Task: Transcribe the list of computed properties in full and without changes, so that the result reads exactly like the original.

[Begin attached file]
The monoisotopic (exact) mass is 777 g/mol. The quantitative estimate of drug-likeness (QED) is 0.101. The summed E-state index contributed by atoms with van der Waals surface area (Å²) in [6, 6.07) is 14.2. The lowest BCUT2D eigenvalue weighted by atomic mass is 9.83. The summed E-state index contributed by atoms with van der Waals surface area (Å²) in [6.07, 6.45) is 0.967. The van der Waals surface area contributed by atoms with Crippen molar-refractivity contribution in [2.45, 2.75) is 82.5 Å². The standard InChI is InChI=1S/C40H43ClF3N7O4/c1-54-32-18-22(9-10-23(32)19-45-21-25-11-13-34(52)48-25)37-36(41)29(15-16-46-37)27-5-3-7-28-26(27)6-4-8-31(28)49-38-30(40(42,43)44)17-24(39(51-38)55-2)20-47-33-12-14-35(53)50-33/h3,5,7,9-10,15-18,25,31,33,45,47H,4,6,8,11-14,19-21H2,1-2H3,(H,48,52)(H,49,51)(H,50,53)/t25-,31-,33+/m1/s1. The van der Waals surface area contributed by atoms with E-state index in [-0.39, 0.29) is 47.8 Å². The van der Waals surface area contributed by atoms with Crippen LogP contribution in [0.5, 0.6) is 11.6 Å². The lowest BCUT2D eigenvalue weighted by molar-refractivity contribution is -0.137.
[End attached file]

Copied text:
The monoisotopic (exact) mass is 777 g/mol. The quantitative estimate of drug-likeness (QED) is 0.101. The summed E-state index contributed by atoms with van der Waals surface area (Å²) in [6, 6.07) is 14.2. The lowest BCUT2D eigenvalue weighted by atomic mass is 9.83. The summed E-state index contributed by atoms with van der Waals surface area (Å²) in [6.07, 6.45) is 0.967. The van der Waals surface area contributed by atoms with Crippen molar-refractivity contribution in [2.45, 2.75) is 82.5 Å². The standard InChI is InChI=1S/C40H43ClF3N7O4/c1-54-32-18-22(9-10-23(32)19-45-21-25-11-13-34(52)48-25)37-36(41)29(15-16-46-37)27-5-3-7-28-26(27)6-4-8-31(28)49-38-30(40(42,43)44)17-24(39(51-38)55-2)20-47-33-12-14-35(53)50-33/h3,5,7,9-10,15-18,25,31,33,45,47H,4,6,8,11-14,19-21H2,1-2H3,(H,48,52)(H,49,51)(H,50,53)/t25-,31-,33+/m1/s1. The van der Waals surface area contributed by atoms with E-state index in [-0.39, 0.29) is 47.8 Å². The van der Waals surface area contributed by atoms with Crippen LogP contribution in [0.5, 0.6) is 11.6 Å². The lowest BCUT2D eigenvalue weighted by molar-refractivity contribution is -0.137.